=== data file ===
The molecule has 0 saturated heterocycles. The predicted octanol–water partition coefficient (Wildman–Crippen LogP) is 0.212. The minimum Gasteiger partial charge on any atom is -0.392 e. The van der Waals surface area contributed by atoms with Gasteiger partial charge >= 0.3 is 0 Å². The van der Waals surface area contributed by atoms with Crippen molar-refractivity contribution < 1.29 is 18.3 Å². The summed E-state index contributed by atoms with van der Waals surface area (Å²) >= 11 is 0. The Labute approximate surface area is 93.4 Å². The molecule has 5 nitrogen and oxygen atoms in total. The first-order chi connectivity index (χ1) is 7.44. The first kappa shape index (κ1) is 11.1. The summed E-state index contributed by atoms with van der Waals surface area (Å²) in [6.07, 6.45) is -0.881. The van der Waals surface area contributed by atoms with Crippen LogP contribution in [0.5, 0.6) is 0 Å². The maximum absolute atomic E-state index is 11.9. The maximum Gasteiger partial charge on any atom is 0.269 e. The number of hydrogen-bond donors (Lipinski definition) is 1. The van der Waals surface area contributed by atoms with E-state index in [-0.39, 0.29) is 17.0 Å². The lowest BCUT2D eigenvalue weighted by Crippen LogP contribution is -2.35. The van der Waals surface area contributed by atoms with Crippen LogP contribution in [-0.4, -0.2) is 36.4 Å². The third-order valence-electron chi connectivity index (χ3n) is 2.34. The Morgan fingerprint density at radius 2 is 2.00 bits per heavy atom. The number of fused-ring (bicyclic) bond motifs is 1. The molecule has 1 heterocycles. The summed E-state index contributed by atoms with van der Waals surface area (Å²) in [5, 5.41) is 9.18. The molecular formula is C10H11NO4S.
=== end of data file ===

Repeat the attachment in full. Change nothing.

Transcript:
The molecule has 0 saturated heterocycles. The predicted octanol–water partition coefficient (Wildman–Crippen LogP) is 0.212. The minimum Gasteiger partial charge on any atom is -0.392 e. The van der Waals surface area contributed by atoms with Gasteiger partial charge >= 0.3 is 0 Å². The van der Waals surface area contributed by atoms with Crippen molar-refractivity contribution < 1.29 is 18.3 Å². The summed E-state index contributed by atoms with van der Waals surface area (Å²) >= 11 is 0. The Labute approximate surface area is 93.4 Å². The molecule has 5 nitrogen and oxygen atoms in total. The first-order chi connectivity index (χ1) is 7.44. The first kappa shape index (κ1) is 11.1. The summed E-state index contributed by atoms with van der Waals surface area (Å²) in [6.07, 6.45) is -0.881. The van der Waals surface area contributed by atoms with Crippen LogP contribution in [0.5, 0.6) is 0 Å². The maximum absolute atomic E-state index is 11.9. The maximum Gasteiger partial charge on any atom is 0.269 e. The number of hydrogen-bond donors (Lipinski definition) is 1. The van der Waals surface area contributed by atoms with E-state index in [-0.39, 0.29) is 17.0 Å². The lowest BCUT2D eigenvalue weighted by Crippen LogP contribution is -2.35. The van der Waals surface area contributed by atoms with Crippen LogP contribution in [-0.4, -0.2) is 36.4 Å². The third-order valence-electron chi connectivity index (χ3n) is 2.34. The Morgan fingerprint density at radius 2 is 2.00 bits per heavy atom. The number of fused-ring (bicyclic) bond motifs is 1. The molecule has 1 heterocycles. The summed E-state index contributed by atoms with van der Waals surface area (Å²) in [5, 5.41) is 9.18. The molecular formula is C10H11NO4S.